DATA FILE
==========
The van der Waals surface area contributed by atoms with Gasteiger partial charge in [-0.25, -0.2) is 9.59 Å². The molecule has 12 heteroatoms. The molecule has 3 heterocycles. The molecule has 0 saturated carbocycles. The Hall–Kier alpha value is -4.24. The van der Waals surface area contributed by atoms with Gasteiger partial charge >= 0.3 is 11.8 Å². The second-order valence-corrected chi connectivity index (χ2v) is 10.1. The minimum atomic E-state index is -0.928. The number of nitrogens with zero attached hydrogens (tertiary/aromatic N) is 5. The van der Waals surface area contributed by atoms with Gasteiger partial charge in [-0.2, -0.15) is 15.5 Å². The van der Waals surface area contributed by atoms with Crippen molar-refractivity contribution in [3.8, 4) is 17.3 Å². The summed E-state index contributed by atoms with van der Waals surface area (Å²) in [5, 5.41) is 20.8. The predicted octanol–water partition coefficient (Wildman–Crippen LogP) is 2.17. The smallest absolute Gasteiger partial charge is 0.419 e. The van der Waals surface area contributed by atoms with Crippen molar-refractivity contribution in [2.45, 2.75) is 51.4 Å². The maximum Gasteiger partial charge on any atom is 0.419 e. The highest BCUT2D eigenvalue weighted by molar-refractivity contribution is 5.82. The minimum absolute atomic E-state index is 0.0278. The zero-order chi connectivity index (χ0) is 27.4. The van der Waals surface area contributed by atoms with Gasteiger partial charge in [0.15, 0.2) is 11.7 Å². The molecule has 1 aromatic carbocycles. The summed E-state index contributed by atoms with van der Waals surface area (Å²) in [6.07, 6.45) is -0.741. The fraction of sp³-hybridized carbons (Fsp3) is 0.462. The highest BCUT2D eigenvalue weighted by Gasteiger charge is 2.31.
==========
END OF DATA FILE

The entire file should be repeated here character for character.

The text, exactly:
The van der Waals surface area contributed by atoms with Gasteiger partial charge in [-0.25, -0.2) is 9.59 Å². The molecule has 12 heteroatoms. The molecule has 3 heterocycles. The molecule has 0 saturated carbocycles. The Hall–Kier alpha value is -4.24. The van der Waals surface area contributed by atoms with Gasteiger partial charge >= 0.3 is 11.8 Å². The second-order valence-corrected chi connectivity index (χ2v) is 10.1. The minimum atomic E-state index is -0.928. The number of nitrogens with zero attached hydrogens (tertiary/aromatic N) is 5. The van der Waals surface area contributed by atoms with Gasteiger partial charge in [-0.2, -0.15) is 15.5 Å². The van der Waals surface area contributed by atoms with Crippen molar-refractivity contribution in [3.8, 4) is 17.3 Å². The summed E-state index contributed by atoms with van der Waals surface area (Å²) in [5, 5.41) is 20.8. The predicted octanol–water partition coefficient (Wildman–Crippen LogP) is 2.17. The smallest absolute Gasteiger partial charge is 0.419 e. The van der Waals surface area contributed by atoms with Crippen molar-refractivity contribution in [2.45, 2.75) is 51.4 Å². The maximum Gasteiger partial charge on any atom is 0.419 e. The highest BCUT2D eigenvalue weighted by molar-refractivity contribution is 5.82. The minimum absolute atomic E-state index is 0.0278. The zero-order chi connectivity index (χ0) is 27.4. The van der Waals surface area contributed by atoms with Gasteiger partial charge in [0.15, 0.2) is 11.7 Å². The molecule has 1 aromatic carbocycles. The summed E-state index contributed by atoms with van der Waals surface area (Å²) in [6.07, 6.45) is -0.741. The fraction of sp³-hybridized carbons (Fsp3) is 0.462. The highest BCUT2D eigenvalue weighted by Gasteiger charge is 2.31.